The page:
In numbers

4 per cent: Drop in Research in Motion shares since announcements were made

500,000: Estimated Blackberry handset users in UAE

Source: MEED/IDC/Rim

Businesses in the Gulf are facing the prospect of widespread disruption to their mobile phone services after Riyadh and Abu Dhabi announced plans to suspend services provided by the Blackberry mobile phone.

The UAE’s Telecommunications Regulatory Authority (TRA) said on 1 August that the Blackberry Messenger (BBM), Blackberry Email and Blackberry Web-browsing services in the UAE will be suspended as of 11 October in response to security concerns.

Riyadh announced later on the same day that it is suspending Blackberry to Blackberry instant messaging services.

The Blackberry mobile phone is the most widely used smart phone in the region and the move is likely to affect hundreds of thousands of users across the region, particularly business users. It will also dent the financial performance at regional telecoms operators.

In a recent survey by MEED, about 80.8 per cent of subscribers polled said they used the Blackberry handset and its associated services to carry out their day-to-day work activities. About 9.1 per cent said they used the iPhone, while just over 6.1 per cent use Nokia phones.

The UAE’s TRA said that the suspension is due to the ‘the failure of ongoing attempts, dating back to 2007, to bring Blackberry services in the UAE in line with UAE telecommunications regulations’.

 “With no solution available and in the public interest, in order to affect resolution of this issue, as of October 11, 2010, Blackberry Messenger, Blackberry Email and Blackberry Web-browsing services will be suspended until an acceptable solution can be developed and applied,” said TRA director general Mohamed al-Ghanim.

“We informed both Etisalat and Du [Emirates Integrated Telecommunications] that providing the option of alternative services to ensure the continuity of service from 11 October to its subscribers – both individuals and organisations – is the most important priority,” he added.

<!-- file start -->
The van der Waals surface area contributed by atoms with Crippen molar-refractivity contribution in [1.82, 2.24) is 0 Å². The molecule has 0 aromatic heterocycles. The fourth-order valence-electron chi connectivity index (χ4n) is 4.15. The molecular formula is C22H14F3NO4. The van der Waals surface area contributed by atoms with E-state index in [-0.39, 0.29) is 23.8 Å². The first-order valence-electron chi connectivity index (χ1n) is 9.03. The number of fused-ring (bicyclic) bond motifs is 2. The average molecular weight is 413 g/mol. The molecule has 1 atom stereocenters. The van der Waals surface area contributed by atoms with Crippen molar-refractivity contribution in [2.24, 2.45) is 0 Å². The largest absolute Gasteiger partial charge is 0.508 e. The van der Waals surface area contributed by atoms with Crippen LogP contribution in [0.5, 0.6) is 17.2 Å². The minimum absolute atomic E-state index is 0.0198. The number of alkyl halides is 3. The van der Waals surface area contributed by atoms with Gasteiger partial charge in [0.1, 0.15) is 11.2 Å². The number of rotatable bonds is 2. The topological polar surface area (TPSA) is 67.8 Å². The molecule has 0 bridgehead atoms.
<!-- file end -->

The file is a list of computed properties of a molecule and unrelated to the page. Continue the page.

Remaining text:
The reason behind the TRA’s decision is that Blackberry data is immediately exported off-shore and managed by a foreign, commercial company and is therefore outside of the UAE’s control.

“Today’s decision is based on the fact that, in their current form, certain Blackberry services allow users to act without any legal accountability, causing judicial, social and national security concerns for the UAE,” the statement concluded.  

Saudi Arabia’s telecoms regulator, the Communications and Information Technology Commission (CITC), has sent a memo banning Blackberry messenger.

Faten Bader, a senior telecoms research analyst with Jordan-based Arab Advisors Group, said that the move is likely to hit profits at the UAE’s major telecoms companies, Etisalat and Du, due to the large number of Blackberry users in the Gulf state.

“I think banning this kind of services will affect Etisalat and Du’s revenues significantly,” Bader says. “It is good news for Blackberry’s competitors like the iPhone and Nokia as they will be able to offer alternative services to customers.”

US research company IDC has claimed that around 187,000 Blackberry handsets, made by Canada’s Research in Motion (Rim), were sold in the UAE in 2009 and that around 500,000 people use the technology.

In 2009 Etisalat made around $2.4bn in net profits while du made $143.76m. Neither company has declared how large a proportion of their profits came from providing Blackberry services.

The UAE has been voicing concerns about the Blackberry handset since 2007. In 2009 Etisalat attempted to secretly install spyware on Blackberry handsets in an attempt to monitor use.